The basic conception of PD is fear of panic attack and anticipatory anxiety, ‘Panic attack may happen to me’. Fear and anxiety are inseparably connected the function of the amygdala, and the sense of fear is stored in the hippocampus area. The amygdala and hippocampus may play an important role in PD but there have been few MRI structural studies, or studies on the association of structure with function, in those regions.
The combination of region of interest (ROI) and optimized VBM was used in the present study. It has been suggested that the manually traced ROI is superior in anatomical accuracy to the atlas-based ROI in optimized VBM, although it may be potentially influenced by rater bias. In contrast, optimized VBM may be unbiased, and reproducible. Therefore, it has been suggested that the manually traced ROI and optimized VBM provide different aspects of information and should thus be used in tandem.18
The aim of the present study was to investigate structural alterations in the hippocampus and amygdala of PD patients compared with healthy comparison (HC) subjects. Subsequent VBM with small volume correction was applied to investigate which subregion in the medial temporal region might be more affected in PD patients. Furthermore, we investigated whether any structural alteration in the medial temporal region may be associated with anxiety in the PD population. As far as we know, this is the first paper to report a structure–function association between amygdala volume and anxiety in PD.
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Table 1 lists demographic and clinical characteristics of the two study groups. The two groups did not differ significantly in age, gender, handedness, subject's own and parental SES, or IQ score. GAF scores, however, were significantly lower in PD patients than in HC subjects (t = −8.67, d.f. = 55, P < 0.001). Also, education (years of schooling) was significantly shorter in PD patients than in HC subjects (t = −2.48, d.f. = 55, P = 0.02). STAI-T and STAI-S scores were significantly higher in PD patients than in HC subjects (STAI-T: t = 4.54, d.f. = 45, P = 0.00004; STAI-S: t = 4.26, d.f. = 45, P = 0.0001). Neuroticism score on the NEO-PI-R was also significantly different (t = 3.27, d.f. = 45, P = 0.002).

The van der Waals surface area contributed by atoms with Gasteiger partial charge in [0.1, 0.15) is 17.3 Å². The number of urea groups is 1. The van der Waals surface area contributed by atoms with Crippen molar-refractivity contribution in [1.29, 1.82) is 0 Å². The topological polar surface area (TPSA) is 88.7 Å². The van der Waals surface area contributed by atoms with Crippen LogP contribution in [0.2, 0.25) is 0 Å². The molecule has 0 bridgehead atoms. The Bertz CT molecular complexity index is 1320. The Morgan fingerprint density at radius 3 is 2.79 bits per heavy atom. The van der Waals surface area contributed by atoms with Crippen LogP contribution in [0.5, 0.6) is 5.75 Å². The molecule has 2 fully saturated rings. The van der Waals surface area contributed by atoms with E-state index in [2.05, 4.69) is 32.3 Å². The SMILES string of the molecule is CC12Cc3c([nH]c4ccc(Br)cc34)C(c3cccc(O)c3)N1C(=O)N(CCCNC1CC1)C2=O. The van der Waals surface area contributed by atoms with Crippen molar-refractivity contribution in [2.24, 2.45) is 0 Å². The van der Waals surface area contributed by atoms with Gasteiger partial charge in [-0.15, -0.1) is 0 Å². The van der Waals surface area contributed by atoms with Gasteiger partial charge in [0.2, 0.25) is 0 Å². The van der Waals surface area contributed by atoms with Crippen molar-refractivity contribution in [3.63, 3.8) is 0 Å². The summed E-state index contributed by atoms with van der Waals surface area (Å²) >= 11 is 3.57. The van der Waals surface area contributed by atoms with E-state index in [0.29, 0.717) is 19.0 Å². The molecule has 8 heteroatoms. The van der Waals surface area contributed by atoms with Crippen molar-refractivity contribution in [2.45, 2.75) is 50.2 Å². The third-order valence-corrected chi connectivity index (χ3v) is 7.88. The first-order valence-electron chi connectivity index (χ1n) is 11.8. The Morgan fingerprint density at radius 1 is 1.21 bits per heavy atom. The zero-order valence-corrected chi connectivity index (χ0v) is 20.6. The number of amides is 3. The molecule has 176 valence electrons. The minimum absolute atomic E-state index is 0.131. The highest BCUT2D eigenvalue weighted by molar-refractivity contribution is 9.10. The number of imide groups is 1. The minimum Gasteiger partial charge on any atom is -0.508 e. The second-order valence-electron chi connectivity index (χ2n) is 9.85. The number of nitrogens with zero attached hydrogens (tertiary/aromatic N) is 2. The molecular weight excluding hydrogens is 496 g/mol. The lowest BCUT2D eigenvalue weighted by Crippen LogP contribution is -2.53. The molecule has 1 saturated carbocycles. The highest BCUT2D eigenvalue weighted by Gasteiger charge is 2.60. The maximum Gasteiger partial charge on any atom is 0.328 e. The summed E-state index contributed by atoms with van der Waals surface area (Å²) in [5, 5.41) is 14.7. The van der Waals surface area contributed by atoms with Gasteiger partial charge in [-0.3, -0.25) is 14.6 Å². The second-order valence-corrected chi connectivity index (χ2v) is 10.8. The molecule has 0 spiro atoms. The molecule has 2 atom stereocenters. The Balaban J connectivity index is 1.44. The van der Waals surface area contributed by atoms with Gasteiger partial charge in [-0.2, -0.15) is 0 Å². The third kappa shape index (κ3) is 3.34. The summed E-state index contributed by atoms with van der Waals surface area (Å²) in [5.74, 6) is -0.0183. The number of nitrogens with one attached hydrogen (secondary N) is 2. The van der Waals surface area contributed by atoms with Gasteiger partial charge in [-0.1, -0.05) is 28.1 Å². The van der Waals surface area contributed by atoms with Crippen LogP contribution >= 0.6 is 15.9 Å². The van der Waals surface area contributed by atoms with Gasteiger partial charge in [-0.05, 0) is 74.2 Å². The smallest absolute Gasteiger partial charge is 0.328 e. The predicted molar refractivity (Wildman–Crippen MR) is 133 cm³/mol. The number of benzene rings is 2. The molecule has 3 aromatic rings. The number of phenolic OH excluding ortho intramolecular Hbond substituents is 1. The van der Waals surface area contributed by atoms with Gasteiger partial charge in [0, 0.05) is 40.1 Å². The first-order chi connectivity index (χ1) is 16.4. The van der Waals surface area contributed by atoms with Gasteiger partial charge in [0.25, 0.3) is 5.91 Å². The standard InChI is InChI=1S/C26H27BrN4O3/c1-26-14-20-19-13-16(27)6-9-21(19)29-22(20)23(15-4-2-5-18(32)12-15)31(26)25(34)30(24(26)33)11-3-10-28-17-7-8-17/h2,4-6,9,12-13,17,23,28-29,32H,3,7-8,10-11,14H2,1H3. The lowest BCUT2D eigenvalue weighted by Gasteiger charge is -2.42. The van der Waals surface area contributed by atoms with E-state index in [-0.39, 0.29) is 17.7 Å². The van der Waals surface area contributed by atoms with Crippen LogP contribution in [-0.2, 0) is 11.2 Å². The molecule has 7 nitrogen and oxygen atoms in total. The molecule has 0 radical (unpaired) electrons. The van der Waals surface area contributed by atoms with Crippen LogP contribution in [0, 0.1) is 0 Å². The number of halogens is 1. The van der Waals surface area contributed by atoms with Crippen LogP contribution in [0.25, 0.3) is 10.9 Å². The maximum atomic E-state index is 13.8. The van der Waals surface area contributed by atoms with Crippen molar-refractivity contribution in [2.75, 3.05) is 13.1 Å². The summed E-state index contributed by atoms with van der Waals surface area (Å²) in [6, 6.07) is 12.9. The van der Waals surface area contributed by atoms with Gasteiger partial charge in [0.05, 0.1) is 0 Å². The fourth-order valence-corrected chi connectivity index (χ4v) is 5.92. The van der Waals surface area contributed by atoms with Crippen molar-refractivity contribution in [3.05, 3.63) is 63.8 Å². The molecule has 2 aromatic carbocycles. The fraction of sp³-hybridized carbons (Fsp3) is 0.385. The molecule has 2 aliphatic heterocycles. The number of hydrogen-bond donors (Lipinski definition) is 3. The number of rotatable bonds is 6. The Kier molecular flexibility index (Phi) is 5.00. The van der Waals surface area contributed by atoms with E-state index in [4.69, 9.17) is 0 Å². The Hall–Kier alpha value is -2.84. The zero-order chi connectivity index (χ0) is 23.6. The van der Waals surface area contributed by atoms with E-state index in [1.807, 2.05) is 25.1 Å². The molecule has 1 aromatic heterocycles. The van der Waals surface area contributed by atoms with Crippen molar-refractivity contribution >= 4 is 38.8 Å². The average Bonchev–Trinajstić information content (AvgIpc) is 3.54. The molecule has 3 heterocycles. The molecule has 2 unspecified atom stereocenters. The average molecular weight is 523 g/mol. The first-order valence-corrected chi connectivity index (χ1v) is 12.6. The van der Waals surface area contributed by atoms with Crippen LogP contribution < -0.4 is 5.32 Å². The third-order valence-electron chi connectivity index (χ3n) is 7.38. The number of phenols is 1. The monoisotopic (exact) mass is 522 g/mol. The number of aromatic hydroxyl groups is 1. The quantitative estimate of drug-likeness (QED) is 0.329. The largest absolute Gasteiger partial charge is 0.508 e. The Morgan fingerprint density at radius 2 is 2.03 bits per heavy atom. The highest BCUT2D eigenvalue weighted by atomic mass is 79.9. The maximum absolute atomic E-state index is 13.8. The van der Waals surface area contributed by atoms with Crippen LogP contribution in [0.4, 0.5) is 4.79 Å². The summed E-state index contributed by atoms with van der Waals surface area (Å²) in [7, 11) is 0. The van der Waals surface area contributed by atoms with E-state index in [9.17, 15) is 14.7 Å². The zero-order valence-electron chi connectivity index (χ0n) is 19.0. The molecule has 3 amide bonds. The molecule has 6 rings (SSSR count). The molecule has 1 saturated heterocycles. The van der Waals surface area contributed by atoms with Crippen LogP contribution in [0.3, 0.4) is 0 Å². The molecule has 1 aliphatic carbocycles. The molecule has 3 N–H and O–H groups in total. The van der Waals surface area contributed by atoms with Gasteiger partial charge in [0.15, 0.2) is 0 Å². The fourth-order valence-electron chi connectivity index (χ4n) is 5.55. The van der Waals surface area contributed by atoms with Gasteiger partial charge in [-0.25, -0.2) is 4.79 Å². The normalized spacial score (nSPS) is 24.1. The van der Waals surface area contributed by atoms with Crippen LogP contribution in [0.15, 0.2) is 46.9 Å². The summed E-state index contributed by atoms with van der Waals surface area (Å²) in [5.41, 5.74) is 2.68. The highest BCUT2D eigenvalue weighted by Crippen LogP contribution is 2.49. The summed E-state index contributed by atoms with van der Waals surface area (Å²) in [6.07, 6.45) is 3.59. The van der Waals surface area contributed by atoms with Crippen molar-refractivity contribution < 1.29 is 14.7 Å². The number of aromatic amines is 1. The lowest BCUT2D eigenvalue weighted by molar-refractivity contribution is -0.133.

Table 1. Subject details
|Variable||Panic disorder patients (n = 27)||Healthy comparison subjects (n = 30)|| t-test|
|Mean||SD||Mean||SD|| t (d.f. = 55)|| P |
|Gender(male/female)||10/17|| ||9/21|| || || |
|Socioeconomic status§|| || || || || || |
|WAIS-R IQ score¶||105.1||13.4||110.1||14.2||1.20||0.23|
|Age first medicated (years)||33.1||10.0|| || || || |
|Duration of illness (years)||5.4||6.4|| || || || |
|PDSS||8.8||4.8|| || || || |
Three-way ANOVA indicated a significant group × hemisphere interaction (F = 7.957, d.f. = 1, 55, P = 0.007) without main effect of group (F = 0.115, d.f. = 1,55, P = 0.736). The two-way ANOVA in amygdala volume showed no significant group × hemisphere interaction (F = 0.184, d.f. = 1,55, P = 0.669) and a significant main effect of group (F = 9.110, d.f. = 1,55, P = 0.004). The two-way anova in hippocampus volume indicated a significant group × hemisphere interaction (F = 10.609, d.f. = 1,55, P = 0.002) without main effect of group (F = 0.335, d.f. = 1,55, P = 0.565). Post-hoc t-tests indicated that right amygdala volume was significantly different (t = −2.892, d.f. = 55, P = 0.005) and left amygdala volume also was significantly different (t = −2.248, d.f. = 55, P = 0.029). t-Tests were performed in each hemisphere because there was a group × hemisphere interaction in the hippocampus. The hippocampal volumes, however, did not indicate a significant group difference (right: t = −0.244, d.f. = 55, P = 0.808; left: t = 1.467, d.f. = 55, P = 0.148). The effect sizes of Cohen's d were medium–large for amygdala (left, 0.67; right, 0.70) but small–medium for hippocampus (left, 0.39; right, 0.04). These results suggest that the volumes of the bilateral amygdala but not hippocampus were decreased in the PD patients compared with the HC subjects (Fig. 1).